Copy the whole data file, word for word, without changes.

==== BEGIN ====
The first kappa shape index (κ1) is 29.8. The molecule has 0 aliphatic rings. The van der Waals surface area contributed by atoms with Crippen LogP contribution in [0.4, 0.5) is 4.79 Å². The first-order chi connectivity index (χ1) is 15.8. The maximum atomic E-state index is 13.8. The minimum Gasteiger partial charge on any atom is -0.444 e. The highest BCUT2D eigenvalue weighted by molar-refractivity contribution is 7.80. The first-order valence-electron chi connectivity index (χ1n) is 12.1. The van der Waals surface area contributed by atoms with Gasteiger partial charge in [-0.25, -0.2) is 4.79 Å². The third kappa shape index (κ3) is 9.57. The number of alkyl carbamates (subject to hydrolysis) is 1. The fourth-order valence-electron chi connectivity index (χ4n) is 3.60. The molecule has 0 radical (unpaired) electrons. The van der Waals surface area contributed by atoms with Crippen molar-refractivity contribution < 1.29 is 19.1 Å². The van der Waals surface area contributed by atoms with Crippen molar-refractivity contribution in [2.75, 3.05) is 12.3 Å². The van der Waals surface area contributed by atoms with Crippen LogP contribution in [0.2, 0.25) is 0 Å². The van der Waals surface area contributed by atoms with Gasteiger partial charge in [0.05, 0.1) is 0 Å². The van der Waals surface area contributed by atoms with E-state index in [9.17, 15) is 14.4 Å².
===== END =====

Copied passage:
The first kappa shape index (κ1) is 29.8. The molecule has 0 aliphatic rings. The van der Waals surface area contributed by atoms with Crippen LogP contribution in [0.4, 0.5) is 4.79 Å². The first-order chi connectivity index (χ1) is 15.8. The maximum atomic E-state index is 13.8. The minimum Gasteiger partial charge on any atom is -0.444 e. The highest BCUT2D eigenvalue weighted by molar-refractivity contribution is 7.80. The first-order valence-electron chi connectivity index (χ1n) is 12.1. The van der Waals surface area contributed by atoms with Gasteiger partial charge in [-0.25, -0.2) is 4.79 Å². The third kappa shape index (κ3) is 9.57. The number of alkyl carbamates (subject to hydrolysis) is 1. The fourth-order valence-electron chi connectivity index (χ4n) is 3.60. The molecule has 0 radical (unpaired) electrons. The van der Waals surface area contributed by atoms with Crippen molar-refractivity contribution < 1.29 is 19.1 Å². The van der Waals surface area contributed by atoms with Crippen molar-refractivity contribution in [2.75, 3.05) is 12.3 Å². The van der Waals surface area contributed by atoms with Crippen LogP contribution in [0.2, 0.25) is 0 Å². The van der Waals surface area contributed by atoms with Gasteiger partial charge in [0.05, 0.1) is 0 Å². The van der Waals surface area contributed by atoms with E-state index in [9.17, 15) is 14.4 Å².